The book I reference above, Reagan In His Own Hand, came out in 2004. It’s a valuable volume. I’ve used it in my research on Reagan in the 1970s, and will use it much more before I am through. But I cannot yet however arrive at a judgment over whether, as Annelise Anderson claims in her introduction, whether her chosen texts in fact fairly and satisfactorily establish Reagan’s “knowledge, intelligence, determination, and discipline with which he pursued…public office” or his ever-present “humor, unfailing courtesy, decency, and confidence in his own beliefs.” Martin and her co-editors, after all, could only put a fraction of Reagan’s radio scripts between two covers. It will take a trip or two to the Reagan Library in Simi Valley for me to discover whether their selections were reasonably representative, and whether or not other, excluded, texts better evidence, among other traits, whether Reagan on the radio in the 1970s—is it possible?—ever proved himself indisciplined, unknowledgeable, uncourteous, or indecent. I can’t judge these things because the product Reagan In His Own Hand itself is so obviously a part of the broader, and quite explicitly political, public relations project on the part of the conservative movement. It’s part of a successful campaign.

How successful? By 2008 Republicans held presidential primary debates at the Reagan Library, in front of Air Force one, figuring “conservatism” as a synonym for “Reaganism” and “conservatism” transitively as a synonym for “virtue.”

I hope I don’t betray any ideological stripes if I claim that Reagan’s legacy is actually more complicated than that, while movement conservatives have an ideological interest in keeping it simple. And that is what Will Bunch quite responsibly shows. One of the most important things about the book is that it will make liberals think better of Reagan. It is, quite literally, fair and balanced—to Reagan. But it is fair in its judgment of the conservative movement as well, I believe. It will make many feel worse about it, because it so plainly lays forth their politicized distortions of the complexity of Reagan’s legacy. “There is no doubt that he was the Great Communicator,” Annelise Andereson writes. No doubt? No historian should ever say there’s “no” doubt about anything.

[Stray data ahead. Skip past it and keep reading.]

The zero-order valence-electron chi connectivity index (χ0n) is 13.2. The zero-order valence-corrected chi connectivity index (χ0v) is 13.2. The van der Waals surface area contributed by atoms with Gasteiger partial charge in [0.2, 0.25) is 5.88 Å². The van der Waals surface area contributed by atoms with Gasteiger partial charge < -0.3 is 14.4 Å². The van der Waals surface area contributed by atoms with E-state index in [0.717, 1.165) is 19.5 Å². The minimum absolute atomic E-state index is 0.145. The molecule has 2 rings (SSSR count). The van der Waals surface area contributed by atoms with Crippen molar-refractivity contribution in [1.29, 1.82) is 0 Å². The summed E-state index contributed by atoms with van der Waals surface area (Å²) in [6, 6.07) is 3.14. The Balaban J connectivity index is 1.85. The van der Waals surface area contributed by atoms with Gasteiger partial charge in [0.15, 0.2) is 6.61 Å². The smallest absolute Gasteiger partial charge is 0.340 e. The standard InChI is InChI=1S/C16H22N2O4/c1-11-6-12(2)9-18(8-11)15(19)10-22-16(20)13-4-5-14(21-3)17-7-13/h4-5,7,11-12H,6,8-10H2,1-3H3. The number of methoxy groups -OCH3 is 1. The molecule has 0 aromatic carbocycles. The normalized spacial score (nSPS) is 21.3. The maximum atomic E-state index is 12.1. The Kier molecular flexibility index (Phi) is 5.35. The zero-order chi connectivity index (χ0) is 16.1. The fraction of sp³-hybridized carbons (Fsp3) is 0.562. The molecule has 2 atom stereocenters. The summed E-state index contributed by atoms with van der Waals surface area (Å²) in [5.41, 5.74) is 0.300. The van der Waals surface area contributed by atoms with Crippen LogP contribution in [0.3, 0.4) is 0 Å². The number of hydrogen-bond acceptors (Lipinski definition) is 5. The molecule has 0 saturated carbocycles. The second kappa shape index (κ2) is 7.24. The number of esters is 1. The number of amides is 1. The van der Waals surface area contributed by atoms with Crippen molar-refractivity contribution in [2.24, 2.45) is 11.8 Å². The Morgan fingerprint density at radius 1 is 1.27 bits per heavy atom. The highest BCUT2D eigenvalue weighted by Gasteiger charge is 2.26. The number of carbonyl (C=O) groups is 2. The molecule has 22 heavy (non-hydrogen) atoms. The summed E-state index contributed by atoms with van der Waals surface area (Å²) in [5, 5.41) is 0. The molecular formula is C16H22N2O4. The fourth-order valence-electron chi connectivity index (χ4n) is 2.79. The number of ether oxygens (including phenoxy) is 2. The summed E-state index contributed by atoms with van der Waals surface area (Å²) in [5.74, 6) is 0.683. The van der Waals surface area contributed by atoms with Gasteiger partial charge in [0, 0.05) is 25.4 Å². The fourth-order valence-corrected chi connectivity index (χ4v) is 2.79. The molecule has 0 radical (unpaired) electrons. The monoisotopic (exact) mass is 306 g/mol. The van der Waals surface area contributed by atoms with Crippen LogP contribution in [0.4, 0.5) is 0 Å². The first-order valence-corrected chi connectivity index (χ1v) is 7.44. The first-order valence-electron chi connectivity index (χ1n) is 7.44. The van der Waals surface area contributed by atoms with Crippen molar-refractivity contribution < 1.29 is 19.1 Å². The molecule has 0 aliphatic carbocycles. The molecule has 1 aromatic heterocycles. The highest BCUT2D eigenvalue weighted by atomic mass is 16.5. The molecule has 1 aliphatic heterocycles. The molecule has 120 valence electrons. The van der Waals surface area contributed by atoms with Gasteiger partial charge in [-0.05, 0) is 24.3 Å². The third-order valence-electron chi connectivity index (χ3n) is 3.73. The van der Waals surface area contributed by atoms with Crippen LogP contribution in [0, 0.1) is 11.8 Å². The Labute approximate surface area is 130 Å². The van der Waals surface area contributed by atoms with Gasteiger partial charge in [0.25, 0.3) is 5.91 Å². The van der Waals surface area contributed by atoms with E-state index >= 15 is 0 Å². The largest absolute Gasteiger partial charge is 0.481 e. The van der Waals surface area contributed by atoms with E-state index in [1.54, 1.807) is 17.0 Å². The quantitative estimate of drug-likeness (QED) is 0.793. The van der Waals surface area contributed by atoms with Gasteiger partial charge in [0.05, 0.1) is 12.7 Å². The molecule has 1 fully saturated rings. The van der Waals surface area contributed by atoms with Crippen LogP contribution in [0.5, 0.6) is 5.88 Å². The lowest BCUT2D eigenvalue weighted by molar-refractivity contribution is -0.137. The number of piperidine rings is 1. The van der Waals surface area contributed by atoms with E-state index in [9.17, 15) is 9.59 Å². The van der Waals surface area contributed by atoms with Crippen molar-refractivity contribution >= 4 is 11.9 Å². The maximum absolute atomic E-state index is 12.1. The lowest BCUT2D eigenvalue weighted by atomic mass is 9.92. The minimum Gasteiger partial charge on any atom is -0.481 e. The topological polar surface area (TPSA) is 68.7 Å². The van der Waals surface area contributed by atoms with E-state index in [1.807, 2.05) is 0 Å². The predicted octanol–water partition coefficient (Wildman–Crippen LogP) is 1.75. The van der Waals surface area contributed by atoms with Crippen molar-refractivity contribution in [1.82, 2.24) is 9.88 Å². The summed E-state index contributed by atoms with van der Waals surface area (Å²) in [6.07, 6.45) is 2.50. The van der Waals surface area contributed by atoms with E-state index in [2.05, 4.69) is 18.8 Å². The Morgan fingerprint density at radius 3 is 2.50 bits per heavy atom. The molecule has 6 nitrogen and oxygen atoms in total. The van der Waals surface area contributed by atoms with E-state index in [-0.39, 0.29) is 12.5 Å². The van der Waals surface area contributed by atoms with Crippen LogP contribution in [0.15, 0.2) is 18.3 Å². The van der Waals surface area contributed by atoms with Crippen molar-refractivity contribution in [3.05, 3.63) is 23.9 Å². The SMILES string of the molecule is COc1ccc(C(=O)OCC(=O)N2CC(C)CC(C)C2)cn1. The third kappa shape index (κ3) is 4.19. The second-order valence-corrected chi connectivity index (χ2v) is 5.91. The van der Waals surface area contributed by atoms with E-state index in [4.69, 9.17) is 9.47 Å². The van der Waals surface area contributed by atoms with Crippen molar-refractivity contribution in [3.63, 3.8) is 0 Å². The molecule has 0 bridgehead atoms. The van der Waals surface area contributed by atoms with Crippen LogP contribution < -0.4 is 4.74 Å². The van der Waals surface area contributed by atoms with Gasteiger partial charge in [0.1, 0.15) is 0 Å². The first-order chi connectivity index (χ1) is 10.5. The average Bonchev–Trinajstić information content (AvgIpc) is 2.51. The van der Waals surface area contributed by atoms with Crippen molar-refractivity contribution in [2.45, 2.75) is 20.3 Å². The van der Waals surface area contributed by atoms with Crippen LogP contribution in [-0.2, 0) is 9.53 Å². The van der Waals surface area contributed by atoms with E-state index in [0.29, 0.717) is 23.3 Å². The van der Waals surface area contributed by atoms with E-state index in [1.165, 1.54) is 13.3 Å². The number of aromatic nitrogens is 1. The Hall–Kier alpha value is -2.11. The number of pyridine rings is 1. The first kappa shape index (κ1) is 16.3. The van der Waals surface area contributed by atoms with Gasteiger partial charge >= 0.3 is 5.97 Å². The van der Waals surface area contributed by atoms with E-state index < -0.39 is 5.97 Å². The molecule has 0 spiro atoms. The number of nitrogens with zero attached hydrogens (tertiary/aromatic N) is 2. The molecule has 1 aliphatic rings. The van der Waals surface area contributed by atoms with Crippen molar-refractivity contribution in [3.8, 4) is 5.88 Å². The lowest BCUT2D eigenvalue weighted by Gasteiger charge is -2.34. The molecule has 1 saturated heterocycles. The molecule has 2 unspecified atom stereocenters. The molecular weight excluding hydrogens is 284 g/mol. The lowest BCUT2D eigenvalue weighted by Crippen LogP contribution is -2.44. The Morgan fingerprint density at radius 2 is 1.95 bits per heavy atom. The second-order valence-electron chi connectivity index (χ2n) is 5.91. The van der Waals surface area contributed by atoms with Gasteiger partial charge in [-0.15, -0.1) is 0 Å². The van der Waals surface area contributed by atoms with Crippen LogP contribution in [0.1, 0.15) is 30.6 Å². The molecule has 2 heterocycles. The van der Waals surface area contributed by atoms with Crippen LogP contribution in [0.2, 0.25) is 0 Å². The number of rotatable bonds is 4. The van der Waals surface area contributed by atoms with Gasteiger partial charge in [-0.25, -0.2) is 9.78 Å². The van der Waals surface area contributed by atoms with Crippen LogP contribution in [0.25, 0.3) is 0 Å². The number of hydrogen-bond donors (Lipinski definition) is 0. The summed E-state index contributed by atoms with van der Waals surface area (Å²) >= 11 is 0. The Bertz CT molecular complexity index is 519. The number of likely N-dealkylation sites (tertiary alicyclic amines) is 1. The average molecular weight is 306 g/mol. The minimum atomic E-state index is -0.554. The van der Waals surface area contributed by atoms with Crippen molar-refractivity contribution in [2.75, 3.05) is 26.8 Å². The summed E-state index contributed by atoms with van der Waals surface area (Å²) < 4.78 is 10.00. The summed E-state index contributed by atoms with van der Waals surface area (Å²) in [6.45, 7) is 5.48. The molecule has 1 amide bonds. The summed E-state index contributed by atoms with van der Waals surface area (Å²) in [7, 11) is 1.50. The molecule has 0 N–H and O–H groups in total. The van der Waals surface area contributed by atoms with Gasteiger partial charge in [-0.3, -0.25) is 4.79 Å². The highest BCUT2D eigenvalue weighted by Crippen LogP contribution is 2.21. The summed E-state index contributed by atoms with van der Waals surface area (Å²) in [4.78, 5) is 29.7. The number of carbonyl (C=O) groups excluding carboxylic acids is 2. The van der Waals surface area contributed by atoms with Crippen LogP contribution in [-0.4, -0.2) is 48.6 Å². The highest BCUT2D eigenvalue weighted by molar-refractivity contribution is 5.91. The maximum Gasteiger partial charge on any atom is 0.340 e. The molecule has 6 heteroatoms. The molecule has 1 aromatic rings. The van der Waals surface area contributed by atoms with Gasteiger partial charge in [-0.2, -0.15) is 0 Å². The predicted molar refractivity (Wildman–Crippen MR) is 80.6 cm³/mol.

I’m not claiming to write from some pristine, disinterested position of ideological purity. Especially considering the reason< for the necessity of my two time-starve apologies at the top of this post the same. I’m just saying that when Annelise Anderson opened her mail and received C-Span’s survey, she didn’t worry so much about her lack of qualifications in judging the Cleveland v. Coolidge Morality Authority question to throw the thing away. I suspect instead that if nothing else she voted strategically by putting Reagan on top of all the categories.

I reproach myself for not voting strategically in return by putting RR at forty-third place across the board—strategy in the spirit of doubt. Even though I don’t actually think Reagan is rock-bottom in any of the categories this would have been the principled vote nonetheless. The writers who make a living at saying Ronald Reagan is the Greatest American Who Ever Lived do so not (or only partially) as an act of scholarship. They do so (at least partially) as part of a well-financed, decades-long propaganda campaign. I should have sent in the survey with Reagan the only one ranked, 43rd in every category, as a pragmatic gesture in the interests of the highest principles of historical inquiry. I don’t think Reagan is the 43rd best president; nor do I think he’s the tenth best president. But one historian ranking him 43 across the board as a matter of rote, to cancel out the one who most likely put him at Number One as a matter of rote, at least resets the scale back at zero.